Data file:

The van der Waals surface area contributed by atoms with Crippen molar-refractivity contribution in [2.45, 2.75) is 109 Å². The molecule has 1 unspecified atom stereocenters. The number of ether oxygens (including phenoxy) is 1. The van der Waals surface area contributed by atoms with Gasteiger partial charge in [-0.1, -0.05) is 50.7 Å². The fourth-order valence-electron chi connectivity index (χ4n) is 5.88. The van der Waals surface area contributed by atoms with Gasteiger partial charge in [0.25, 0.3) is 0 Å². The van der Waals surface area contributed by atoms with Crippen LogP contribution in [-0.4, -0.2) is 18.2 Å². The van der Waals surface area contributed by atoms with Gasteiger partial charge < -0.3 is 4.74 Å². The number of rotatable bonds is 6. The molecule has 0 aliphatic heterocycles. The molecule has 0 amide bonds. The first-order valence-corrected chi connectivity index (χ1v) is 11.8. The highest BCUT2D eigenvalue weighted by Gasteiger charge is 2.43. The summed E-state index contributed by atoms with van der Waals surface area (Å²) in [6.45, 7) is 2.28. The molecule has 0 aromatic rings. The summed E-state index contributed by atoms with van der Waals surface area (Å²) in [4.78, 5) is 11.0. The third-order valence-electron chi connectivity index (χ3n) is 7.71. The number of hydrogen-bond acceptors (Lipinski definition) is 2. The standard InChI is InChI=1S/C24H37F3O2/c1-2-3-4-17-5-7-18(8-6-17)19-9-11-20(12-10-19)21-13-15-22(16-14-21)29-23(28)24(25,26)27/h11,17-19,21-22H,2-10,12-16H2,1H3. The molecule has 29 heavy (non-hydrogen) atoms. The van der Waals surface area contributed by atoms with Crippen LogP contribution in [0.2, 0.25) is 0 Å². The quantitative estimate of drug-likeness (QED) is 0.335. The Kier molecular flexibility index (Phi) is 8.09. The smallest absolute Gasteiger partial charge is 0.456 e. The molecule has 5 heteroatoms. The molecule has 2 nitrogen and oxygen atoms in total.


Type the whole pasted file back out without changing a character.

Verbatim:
The van der Waals surface area contributed by atoms with Crippen molar-refractivity contribution in [2.45, 2.75) is 109 Å². The molecule has 1 unspecified atom stereocenters. The number of ether oxygens (including phenoxy) is 1. The van der Waals surface area contributed by atoms with Gasteiger partial charge in [-0.1, -0.05) is 50.7 Å². The fourth-order valence-electron chi connectivity index (χ4n) is 5.88. The van der Waals surface area contributed by atoms with Gasteiger partial charge in [0.25, 0.3) is 0 Å². The van der Waals surface area contributed by atoms with Crippen LogP contribution in [-0.4, -0.2) is 18.2 Å². The van der Waals surface area contributed by atoms with Gasteiger partial charge < -0.3 is 4.74 Å². The number of rotatable bonds is 6. The molecule has 0 aliphatic heterocycles. The molecule has 0 amide bonds. The first-order valence-corrected chi connectivity index (χ1v) is 11.8. The highest BCUT2D eigenvalue weighted by Gasteiger charge is 2.43. The summed E-state index contributed by atoms with van der Waals surface area (Å²) in [6.45, 7) is 2.28. The molecule has 0 aromatic rings. The summed E-state index contributed by atoms with van der Waals surface area (Å²) in [4.78, 5) is 11.0. The third-order valence-electron chi connectivity index (χ3n) is 7.71. The number of hydrogen-bond acceptors (Lipinski definition) is 2. The standard InChI is InChI=1S/C24H37F3O2/c1-2-3-4-17-5-7-18(8-6-17)19-9-11-20(12-10-19)21-13-15-22(16-14-21)29-23(28)24(25,26)27/h11,17-19,21-22H,2-10,12-16H2,1H3. The molecule has 29 heavy (non-hydrogen) atoms. The van der Waals surface area contributed by atoms with Crippen LogP contribution in [0.2, 0.25) is 0 Å². The quantitative estimate of drug-likeness (QED) is 0.335. The Kier molecular flexibility index (Phi) is 8.09. The smallest absolute Gasteiger partial charge is 0.456 e. The molecule has 5 heteroatoms. The molecule has 2 nitrogen and oxygen atoms in total.